Background: The appropriateness of new consumer-directed health plan (CDHP) benefit designs for people with chronic illnesses has been questioned, but little information exists regarding the experience of chronically ill individuals in CDHPs. To contribute to a better understanding of the experience of people with chronic illnesses in CDHPs, this study analyzed survey and medical claims data from a large public employer that offered a CDHP as well as other benefit options. Methods: An analysis of combined survey, administrative records, and medical claims data was conducted for a sample of employees participating in a large public employer's health benefits plan. The main outcome measures were plan enrollment decision, use of information, plan rating, and spending patterns. Results: Employees with chronic illness are equally likely as other employees to join a CDHP, to understand key plan coverage features, and to report having a particularly positive or negative experience with their plan. However, CDHP enrollees with chronic illnesses assign higher ratings to their plan than do other CDHP enrollees (p < 0.07). They are more likely than other CDHP enrollees to use informational tools (p < 0.05), more likely to anticipate spending all of their savings account dollars (p < 0.05), and more likely actually to spend more than the deductible (particularly for prescription drug expenditures [p < 0.05]). Compared with other CDHP enrollees whose spending exceeds the deductible, enrollees with chronic illnesses spend significantly more on prescription drugs. Conclusions: Even though the CDHP benefit design was generous, relatively few employees chose the CDHP, and the CDHP was no more attractive to employees with chronic illnesses than to other employees. Furthermore, although people with chronic illnesses who chose CDHPs had some understanding of how their health savings accounts (HSAs) would work, they tended to exhaust those accounts and also spend more than the plan's deductible. There is much more for employers to do if they want CHDP enrollees with chronic illnesses to 'manage' their conditions more effectively.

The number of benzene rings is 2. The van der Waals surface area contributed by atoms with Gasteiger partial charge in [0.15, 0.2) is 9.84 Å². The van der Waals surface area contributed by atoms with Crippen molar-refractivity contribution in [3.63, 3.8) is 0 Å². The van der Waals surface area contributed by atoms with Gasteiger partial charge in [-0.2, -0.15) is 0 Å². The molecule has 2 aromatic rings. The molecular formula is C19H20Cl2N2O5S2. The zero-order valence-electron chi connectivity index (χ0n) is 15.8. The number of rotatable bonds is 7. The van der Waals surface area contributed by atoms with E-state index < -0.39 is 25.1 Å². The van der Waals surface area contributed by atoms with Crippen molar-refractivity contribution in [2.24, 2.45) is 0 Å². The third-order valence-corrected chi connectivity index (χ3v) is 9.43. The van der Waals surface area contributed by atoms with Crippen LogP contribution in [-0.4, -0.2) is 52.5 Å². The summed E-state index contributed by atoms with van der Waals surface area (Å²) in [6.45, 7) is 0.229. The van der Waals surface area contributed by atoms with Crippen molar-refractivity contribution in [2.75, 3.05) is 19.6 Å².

Bibliographical noteFunding Information:
This article is an extension of a presentation by the authors to the International Health Economics Meeting in Barcelona, Spain, in July 2005. The project on which the article is based was funded by the Robert Wood Johnson Foundation’s initiative on Changes in Health Care Financing and Organization. We gratefully acknowledge the help provided by the administration of the University of Minnesota, and Ruth Taylor, Carlson School of Management, University of Minnesota.
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